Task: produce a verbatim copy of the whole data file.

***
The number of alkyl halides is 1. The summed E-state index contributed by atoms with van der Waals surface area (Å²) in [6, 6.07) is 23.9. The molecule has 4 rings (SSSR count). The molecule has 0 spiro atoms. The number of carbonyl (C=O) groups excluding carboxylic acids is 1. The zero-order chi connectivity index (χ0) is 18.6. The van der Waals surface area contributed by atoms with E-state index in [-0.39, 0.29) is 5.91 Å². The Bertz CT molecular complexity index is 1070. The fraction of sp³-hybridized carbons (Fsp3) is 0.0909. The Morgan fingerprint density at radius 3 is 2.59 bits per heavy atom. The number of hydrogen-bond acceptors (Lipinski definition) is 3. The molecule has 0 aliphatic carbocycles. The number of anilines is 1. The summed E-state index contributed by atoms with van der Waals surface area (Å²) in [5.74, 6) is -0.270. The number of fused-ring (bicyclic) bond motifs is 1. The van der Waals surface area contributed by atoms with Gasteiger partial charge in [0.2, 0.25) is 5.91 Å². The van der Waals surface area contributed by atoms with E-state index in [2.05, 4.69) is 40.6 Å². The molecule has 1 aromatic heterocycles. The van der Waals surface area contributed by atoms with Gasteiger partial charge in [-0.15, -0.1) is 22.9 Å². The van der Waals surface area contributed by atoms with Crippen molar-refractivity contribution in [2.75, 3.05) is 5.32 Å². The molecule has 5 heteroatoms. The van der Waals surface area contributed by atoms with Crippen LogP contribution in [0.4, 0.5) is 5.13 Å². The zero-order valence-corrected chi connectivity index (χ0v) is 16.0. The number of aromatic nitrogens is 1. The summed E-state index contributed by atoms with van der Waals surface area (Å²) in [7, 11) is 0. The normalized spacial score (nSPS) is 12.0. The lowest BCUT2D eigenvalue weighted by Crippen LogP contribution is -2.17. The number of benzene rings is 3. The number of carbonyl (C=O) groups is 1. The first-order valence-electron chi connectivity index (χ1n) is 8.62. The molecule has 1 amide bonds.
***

The number of alkyl halides is 1. The summed E-state index contributed by atoms with van der Waals surface area (Å²) in [6, 6.07) is 23.9. The molecule has 4 rings (SSSR count). The molecule has 0 spiro atoms. The number of carbonyl (C=O) groups excluding carboxylic acids is 1. The zero-order chi connectivity index (χ0) is 18.6. The van der Waals surface area contributed by atoms with E-state index in [-0.39, 0.29) is 5.91 Å². The Bertz CT molecular complexity index is 1070. The fraction of sp³-hybridized carbons (Fsp3) is 0.0909. The Morgan fingerprint density at radius 3 is 2.59 bits per heavy atom. The number of hydrogen-bond acceptors (Lipinski definition) is 3. The molecule has 0 aliphatic carbocycles. The number of anilines is 1. The summed E-state index contributed by atoms with van der Waals surface area (Å²) in [5.74, 6) is -0.270. The number of fused-ring (bicyclic) bond motifs is 1. The van der Waals surface area contributed by atoms with Gasteiger partial charge in [0.2, 0.25) is 5.91 Å². The van der Waals surface area contributed by atoms with E-state index in [2.05, 4.69) is 40.6 Å². The molecule has 1 aromatic heterocycles. The van der Waals surface area contributed by atoms with Gasteiger partial charge in [-0.15, -0.1) is 22.9 Å². The van der Waals surface area contributed by atoms with Crippen molar-refractivity contribution in [2.75, 3.05) is 5.32 Å². The molecule has 5 heteroatoms. The van der Waals surface area contributed by atoms with Crippen LogP contribution in [0.4, 0.5) is 5.13 Å². The zero-order valence-corrected chi connectivity index (χ0v) is 16.0. The number of aromatic nitrogens is 1. The summed E-state index contributed by atoms with van der Waals surface area (Å²) in [7, 11) is 0. The normalized spacial score (nSPS) is 12.0. The lowest BCUT2D eigenvalue weighted by Crippen LogP contribution is -2.17. The number of benzene rings is 3. The number of carbonyl (C=O) groups is 1. The first-order valence-electron chi connectivity index (χ1n) is 8.62. The molecule has 1 amide bonds.